Sam Cook, For the News Tribune
I saw a car roof going down the street this week. Just a black roof, zipping along like some hulky drone. Somewhere beneath it, I assumed, was the rest of the car — behind a Himalaya-like snowbank. Oh, here came the whole car now, clearly visible where it passed through an intersection. Then it was gone again, just the roof gliding on down the avenue. That's how high the snow banks are after this week's nearly back-to-back-to-back-to-back snowfalls. Two to 4 inches. Three to 5. Three to 7. Day, night, day. Yadda, yadda, yadda.
A friend and I were hiking along a Duluth trail the other day, talking all the way. This is typical of what my friends and I do. We never gather over coffee. We rarely go out just to have a beer. Most of the time, we move and we talk. We walk and talk. We bike and talk. We paddle and talk. We ski and talk.
The dogs discovered the frozen fox first. They nosed about its stiffened body where it lay on the ice of a Duluth stream. The fox had frozen so hard in the January cold that neither the Lab nor the German wire-haired pointer expressed much interest.
It's 9 below zero outside on this January morning. A raw wind, barrelling out of the Dakotas, rakes our huddled city. Waking up, I lie under the weight of a Hudson Bay blanket thinking: I want to go paddling.
The day had gotten away from me, but I knew the yellow dog needed a good trot. In the dark of a January evening, we made for the 660-acre woods. An hour's loop would do it. I clipped a little red light to her collar to alert any oncoming fat-bikers. I strapped 300 lumens of headlamp around my stocking cap. The moon wouldn't be out, and the headlamp would make it easy to follow the trail.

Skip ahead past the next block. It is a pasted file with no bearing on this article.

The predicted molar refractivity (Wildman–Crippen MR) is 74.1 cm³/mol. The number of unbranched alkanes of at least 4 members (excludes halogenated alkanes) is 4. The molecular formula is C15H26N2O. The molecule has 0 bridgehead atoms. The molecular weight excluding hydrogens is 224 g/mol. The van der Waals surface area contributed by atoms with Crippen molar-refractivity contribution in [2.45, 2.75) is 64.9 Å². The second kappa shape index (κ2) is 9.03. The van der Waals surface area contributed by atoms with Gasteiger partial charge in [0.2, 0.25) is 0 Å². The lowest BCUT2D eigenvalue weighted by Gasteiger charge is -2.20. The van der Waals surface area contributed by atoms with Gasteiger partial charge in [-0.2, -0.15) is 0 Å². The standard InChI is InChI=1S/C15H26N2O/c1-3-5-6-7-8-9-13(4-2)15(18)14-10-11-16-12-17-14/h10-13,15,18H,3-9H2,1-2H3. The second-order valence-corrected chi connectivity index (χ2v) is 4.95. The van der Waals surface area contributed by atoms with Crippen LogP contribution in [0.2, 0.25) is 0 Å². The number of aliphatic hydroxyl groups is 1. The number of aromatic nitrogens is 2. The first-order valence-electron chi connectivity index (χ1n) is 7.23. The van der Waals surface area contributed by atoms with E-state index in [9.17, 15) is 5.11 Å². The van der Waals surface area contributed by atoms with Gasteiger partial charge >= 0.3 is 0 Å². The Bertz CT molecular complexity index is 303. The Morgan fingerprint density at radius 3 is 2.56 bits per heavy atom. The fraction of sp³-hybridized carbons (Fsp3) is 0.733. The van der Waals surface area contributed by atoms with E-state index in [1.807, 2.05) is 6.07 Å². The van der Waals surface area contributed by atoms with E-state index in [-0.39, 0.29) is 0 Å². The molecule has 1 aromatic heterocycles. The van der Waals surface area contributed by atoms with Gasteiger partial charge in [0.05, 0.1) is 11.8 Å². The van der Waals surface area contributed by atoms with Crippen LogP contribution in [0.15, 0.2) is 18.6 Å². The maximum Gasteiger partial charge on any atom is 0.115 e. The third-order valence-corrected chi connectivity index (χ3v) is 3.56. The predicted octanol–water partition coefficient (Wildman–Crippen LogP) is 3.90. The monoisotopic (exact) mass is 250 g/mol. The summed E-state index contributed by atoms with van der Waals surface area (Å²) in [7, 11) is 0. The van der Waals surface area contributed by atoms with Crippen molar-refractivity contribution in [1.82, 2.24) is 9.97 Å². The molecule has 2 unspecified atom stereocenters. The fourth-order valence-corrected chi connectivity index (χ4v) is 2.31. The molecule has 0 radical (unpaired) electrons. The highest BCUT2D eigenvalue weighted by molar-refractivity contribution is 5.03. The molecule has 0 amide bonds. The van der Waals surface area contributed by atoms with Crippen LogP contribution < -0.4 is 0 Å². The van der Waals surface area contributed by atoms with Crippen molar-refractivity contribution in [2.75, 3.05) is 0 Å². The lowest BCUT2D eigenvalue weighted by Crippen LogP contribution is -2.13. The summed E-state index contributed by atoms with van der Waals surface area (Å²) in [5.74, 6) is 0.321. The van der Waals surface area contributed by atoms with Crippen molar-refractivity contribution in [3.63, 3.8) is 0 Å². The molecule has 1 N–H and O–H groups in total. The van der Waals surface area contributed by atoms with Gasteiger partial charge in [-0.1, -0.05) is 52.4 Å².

You might call it simply reflecting on the year just passed. I call it "The Annual Report." Sometime early in the new year, I think it's valuable to look back on the past year and see how it went. This isn't an exercise to get ready for tax filing — the tedious gathering of receipts and other pertinent data. For me, the Annual Report is a way to evaluate how I spent my most valuable commodity — time.
CLOVER VALLEY — The word had spread fast once the snow came — "Korkki's groomed." Korkki Nordic, perhaps the quaintest little ski trail in the north, was buzzing a week ago after the first big snow of winter. Outside the handsome little chalet on the Korkki Road between Duluth and Two Harbors, eager skiers stroked the season's first wax on their skis. A family of skiers was just coming off the trail led by two hard-charging grade-schoolers. More skiers poured in from the parking area.
The tracks came off a shoreline of jack pine and onto the frozen lake. They headed toward an island a couple hundred yards offshore. Wolves had made the tracks, judging by the size of the paw prints. The big canine imprints had frost and a bit of snow blown into them, so I knew they were at least a day or so old. I took some comfort in that, as the yellow dog was loping along ahead of me on this morning ski-about on Boulder Lake north of Duluth. A few ice anglers were out, seeking walleyes or perch, but at this morning hour the lake was mostly quiet.
WINDOM, Minn. — We were pheasant hunting in southwestern Minnesota last week when my friend saw a semi on a country road hauling 20 big, round bales of cornstalks. You've seen the bales — the ones that look like Shredded Wheat biscuits dotting a field but are head-high when you get up close to them. My friend recognized the rig. He knew that one of his nephews was driving it, headed for the homestead where my buddy had grown up. The pheasants could wait. We had to stop in for a visit.
A few years ago, when I was in my mid-60s, I decided to buy one of those crazy-looking fat bikes — the ones with the oversized tires that allow a person to keep biking Duluth's wonderful trails all winter.